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realize that the russian government, the russian intelligence services, and the russian organized crime, those are cringes are very, very interrelated and very connected and so i think it's important that mueller be able to go through these things, because it establishes a lot of the priors of trump's behavior towards russia, russians, and putin. >> and jennifer was the one who said it. i have the statute in front of me. they can look into any matters that a arose or may arise directly from the investigation. jennifer, while aisle talking about -- i'm talking about you, the grand jury issuing subpoenas of witnesses, how do you read that, how does that change the investigation and what does it say about the stage they're in right now. >> well, i guess, brooke, two things. one thing i just want to correct something that was said earlier. this investigation did begin last july, which was well before the presidential election. so, it was not an investigation launched to somehow suggest that there was a direct impact on voting. i mean, this is sort of a
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ridiculous claim folks make. it would be like after watergate -- okay. going back to your specific question about how things change, look, everyone would expect that eventually special counsel mueller would turn to a grand jury. but this is a really big deal for the general public, because we've been fed a steady diet from the white house that this whole russia investigation is a witch hunt, or fake news, and so now this fact that mueller is turning to a grand jury with all of its tremendous power and responsibility is a huge comfort to the public. >> okay. we're going leave it. jennifer, thank you. scott, rick, thank you all. next, making his presence felt, president trump's new chief of staff, we just alluded to this a second ago, general john kelly proving to be a gatekeeper of sorts here. new details emerging today about
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the kind of shop he's running in the west wing, his style during meetings, the limited access he's providing to the president, and even for those closest to the president, including his own children. and moments from now, the president will get to take vacation, starting this afternoon, 17-day working vacation. we know that ivanka trump, there she is, with child in tow, boarding just a moment ago. we will bring you the president live there and talk about what he will be doing in bedminster in new jersey. we'll be right back.
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president trump's new chief of staff, john kelly, already making his presence felt here, week one in the west wing. sworn in with a mandate to instill order in president trump's pack of unruly aides. when you pick up "the new york times" today, there's this whole report on general kelly and all these details, including how he demands that even the president's own daughter, ivanka, and his son-in-law, jared kushner, run any face-to-face meetings by him, general kelly first. quoting the times kwoez, mr. kelly cuts off rambling advisers mid-sentence.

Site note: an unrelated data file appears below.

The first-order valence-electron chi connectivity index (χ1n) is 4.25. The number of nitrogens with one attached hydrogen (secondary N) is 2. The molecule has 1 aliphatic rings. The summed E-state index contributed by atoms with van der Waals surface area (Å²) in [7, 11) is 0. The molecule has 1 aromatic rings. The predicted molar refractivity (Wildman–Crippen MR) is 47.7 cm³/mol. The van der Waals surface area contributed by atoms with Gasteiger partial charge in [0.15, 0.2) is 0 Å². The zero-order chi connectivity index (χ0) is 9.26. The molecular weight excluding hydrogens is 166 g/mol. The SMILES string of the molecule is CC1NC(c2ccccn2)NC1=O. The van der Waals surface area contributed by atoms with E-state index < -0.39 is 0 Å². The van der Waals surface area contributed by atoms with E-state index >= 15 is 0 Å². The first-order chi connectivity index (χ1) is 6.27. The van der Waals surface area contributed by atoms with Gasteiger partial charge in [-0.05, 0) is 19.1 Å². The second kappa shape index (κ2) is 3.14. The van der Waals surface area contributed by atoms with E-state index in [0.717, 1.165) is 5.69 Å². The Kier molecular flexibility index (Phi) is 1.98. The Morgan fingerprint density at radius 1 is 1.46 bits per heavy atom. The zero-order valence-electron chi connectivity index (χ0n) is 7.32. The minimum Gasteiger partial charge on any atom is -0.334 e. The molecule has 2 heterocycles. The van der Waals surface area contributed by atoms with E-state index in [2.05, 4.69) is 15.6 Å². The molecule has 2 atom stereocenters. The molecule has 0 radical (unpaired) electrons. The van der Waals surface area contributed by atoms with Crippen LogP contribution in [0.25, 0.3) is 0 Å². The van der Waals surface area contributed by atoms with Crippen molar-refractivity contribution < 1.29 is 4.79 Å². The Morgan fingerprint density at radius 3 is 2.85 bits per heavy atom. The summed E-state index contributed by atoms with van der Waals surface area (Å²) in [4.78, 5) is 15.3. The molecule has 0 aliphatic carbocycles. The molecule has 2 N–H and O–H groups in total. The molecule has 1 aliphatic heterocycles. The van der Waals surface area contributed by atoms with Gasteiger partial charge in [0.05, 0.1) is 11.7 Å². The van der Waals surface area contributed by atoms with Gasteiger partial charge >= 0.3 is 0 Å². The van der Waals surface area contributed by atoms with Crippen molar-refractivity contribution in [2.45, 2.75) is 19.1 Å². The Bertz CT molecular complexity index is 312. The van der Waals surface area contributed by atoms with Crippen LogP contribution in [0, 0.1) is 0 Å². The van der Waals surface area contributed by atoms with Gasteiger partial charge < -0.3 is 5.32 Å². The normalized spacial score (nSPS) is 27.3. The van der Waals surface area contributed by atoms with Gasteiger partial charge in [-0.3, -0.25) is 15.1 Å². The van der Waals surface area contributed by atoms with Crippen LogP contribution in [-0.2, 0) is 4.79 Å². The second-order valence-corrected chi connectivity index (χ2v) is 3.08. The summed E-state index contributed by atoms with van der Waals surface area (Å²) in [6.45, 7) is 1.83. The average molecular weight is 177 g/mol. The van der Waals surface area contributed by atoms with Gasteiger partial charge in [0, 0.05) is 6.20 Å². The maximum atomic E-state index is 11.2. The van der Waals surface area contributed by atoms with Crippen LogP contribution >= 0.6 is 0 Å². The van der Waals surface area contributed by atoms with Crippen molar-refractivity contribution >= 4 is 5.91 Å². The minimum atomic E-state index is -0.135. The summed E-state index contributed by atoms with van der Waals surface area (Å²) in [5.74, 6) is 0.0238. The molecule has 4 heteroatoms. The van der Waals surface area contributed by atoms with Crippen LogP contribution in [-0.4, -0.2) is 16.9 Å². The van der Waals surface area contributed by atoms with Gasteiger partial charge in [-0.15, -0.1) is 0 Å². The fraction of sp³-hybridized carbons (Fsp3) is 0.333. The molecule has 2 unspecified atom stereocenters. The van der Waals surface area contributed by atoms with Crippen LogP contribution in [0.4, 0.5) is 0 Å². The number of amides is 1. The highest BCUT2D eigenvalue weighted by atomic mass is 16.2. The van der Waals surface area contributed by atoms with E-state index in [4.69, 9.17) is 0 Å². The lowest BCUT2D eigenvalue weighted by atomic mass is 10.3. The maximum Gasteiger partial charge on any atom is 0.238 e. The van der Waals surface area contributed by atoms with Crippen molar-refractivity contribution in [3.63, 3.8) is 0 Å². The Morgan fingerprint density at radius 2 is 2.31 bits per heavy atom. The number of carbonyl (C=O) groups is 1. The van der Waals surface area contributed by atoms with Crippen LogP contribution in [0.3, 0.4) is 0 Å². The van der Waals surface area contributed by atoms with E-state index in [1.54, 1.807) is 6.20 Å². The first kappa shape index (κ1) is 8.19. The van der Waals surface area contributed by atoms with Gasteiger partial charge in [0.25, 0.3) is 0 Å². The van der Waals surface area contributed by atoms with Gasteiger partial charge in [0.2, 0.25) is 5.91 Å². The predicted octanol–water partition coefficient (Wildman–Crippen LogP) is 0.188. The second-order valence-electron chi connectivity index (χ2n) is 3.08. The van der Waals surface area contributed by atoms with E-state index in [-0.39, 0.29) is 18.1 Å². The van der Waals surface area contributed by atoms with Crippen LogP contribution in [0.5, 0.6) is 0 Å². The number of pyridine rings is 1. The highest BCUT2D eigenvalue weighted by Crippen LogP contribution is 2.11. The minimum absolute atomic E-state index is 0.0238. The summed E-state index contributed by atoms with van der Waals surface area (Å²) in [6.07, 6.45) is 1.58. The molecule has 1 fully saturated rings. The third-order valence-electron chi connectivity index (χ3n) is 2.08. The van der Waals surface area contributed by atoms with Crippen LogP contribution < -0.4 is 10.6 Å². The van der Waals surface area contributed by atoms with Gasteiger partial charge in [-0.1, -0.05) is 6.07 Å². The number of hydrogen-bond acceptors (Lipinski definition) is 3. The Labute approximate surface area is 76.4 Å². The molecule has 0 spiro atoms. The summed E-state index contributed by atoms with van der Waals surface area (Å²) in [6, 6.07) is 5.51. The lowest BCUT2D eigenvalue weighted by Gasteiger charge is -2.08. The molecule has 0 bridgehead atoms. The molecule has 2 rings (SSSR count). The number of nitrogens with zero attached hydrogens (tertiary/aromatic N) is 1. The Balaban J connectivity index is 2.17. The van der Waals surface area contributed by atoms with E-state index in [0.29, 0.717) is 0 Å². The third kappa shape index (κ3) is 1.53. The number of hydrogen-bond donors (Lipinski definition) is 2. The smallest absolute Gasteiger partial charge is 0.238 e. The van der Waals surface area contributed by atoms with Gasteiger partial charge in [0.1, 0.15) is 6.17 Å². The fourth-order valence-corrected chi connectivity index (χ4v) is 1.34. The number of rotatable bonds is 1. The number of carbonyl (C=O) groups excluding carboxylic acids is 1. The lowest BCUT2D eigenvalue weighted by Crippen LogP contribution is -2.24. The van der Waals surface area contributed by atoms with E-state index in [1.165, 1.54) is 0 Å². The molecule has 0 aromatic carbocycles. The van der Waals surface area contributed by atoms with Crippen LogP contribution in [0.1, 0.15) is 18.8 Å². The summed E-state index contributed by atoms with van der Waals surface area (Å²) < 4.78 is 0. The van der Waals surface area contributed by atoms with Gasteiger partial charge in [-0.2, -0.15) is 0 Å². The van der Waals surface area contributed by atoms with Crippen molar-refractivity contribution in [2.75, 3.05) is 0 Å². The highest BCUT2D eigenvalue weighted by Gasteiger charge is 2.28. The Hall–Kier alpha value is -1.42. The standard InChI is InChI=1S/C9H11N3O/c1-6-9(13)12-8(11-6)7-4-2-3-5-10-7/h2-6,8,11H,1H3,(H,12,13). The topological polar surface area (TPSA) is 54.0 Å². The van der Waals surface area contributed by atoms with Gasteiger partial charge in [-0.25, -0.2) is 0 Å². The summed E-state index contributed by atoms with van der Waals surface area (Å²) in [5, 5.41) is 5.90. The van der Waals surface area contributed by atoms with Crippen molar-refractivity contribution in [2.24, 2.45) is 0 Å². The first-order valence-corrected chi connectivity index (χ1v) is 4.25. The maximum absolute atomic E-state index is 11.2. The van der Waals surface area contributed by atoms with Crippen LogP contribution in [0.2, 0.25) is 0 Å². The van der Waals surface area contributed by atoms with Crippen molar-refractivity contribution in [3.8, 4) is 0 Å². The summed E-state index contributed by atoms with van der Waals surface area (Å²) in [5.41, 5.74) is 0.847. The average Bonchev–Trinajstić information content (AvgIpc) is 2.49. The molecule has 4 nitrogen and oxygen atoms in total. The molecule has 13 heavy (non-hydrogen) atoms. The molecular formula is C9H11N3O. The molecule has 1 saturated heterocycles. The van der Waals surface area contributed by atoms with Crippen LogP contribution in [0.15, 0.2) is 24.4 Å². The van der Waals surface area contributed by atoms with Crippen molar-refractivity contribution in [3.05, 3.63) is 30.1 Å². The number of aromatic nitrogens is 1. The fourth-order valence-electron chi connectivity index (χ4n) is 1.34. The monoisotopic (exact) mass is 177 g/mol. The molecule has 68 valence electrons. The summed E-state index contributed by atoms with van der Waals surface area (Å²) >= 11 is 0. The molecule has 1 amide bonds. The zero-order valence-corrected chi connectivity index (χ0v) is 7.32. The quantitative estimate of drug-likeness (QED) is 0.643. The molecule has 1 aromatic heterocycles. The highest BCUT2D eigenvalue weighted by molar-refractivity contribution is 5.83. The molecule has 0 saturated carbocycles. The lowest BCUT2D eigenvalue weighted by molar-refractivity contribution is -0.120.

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he listens in on conversations between cabinet secretaries and the president. he has booted lingering staff members out of high level meetings and ordered the doors of the oval office closed to discourage strays. tim is joining me, cnn presidential historian and general mark hurtling, who served more than 15 months in iraq with general kelly, did multiple operations together, and so general, just beginning with you, just more great detail out of this piece too, how the times is saying general kelly had told his new employees that he was hired to moong manaanage staff, not the president. you know the man. does that sound like general kelly to you? >> well, first, brooke, what i'd say -- i'm smiling because it sounds like what every chief of staff does in any military organization, what they should do, in fact, what they're trained to do. but yeah, john kelly is that kind of guy. he is very pragmatic. he's very disciplined. he brings rigor to a staff process. i've seen him to do that.
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he listens very intently to his subordinates, in this case, it's the president's staff, and then he issues orders. i watched him do this with his marines. we worked together on many things and shared intelligence. he's very precise in what he wants at all good commanders are because he knows it's not time to fool around and he suffers no fools because you've got a job to do. >> what about the fact -- general, what about the fact, though, i said -- he's managing the staff, but he is letting the president be the president. he's not curtailing his tv watching, he's not keeping him off twitter. what do you make of that. >> well, a chief of staff can only do so much. and i think john has probably focused primarily on the processes and the discipline within the staff itself and if he feels and he's considered part of the axis of adults that are in the white house, if he feels he can improve upon those things, there will be more consistency in terms of orders. john knows the congress. he is related to them in a former marine job as congressional liaison.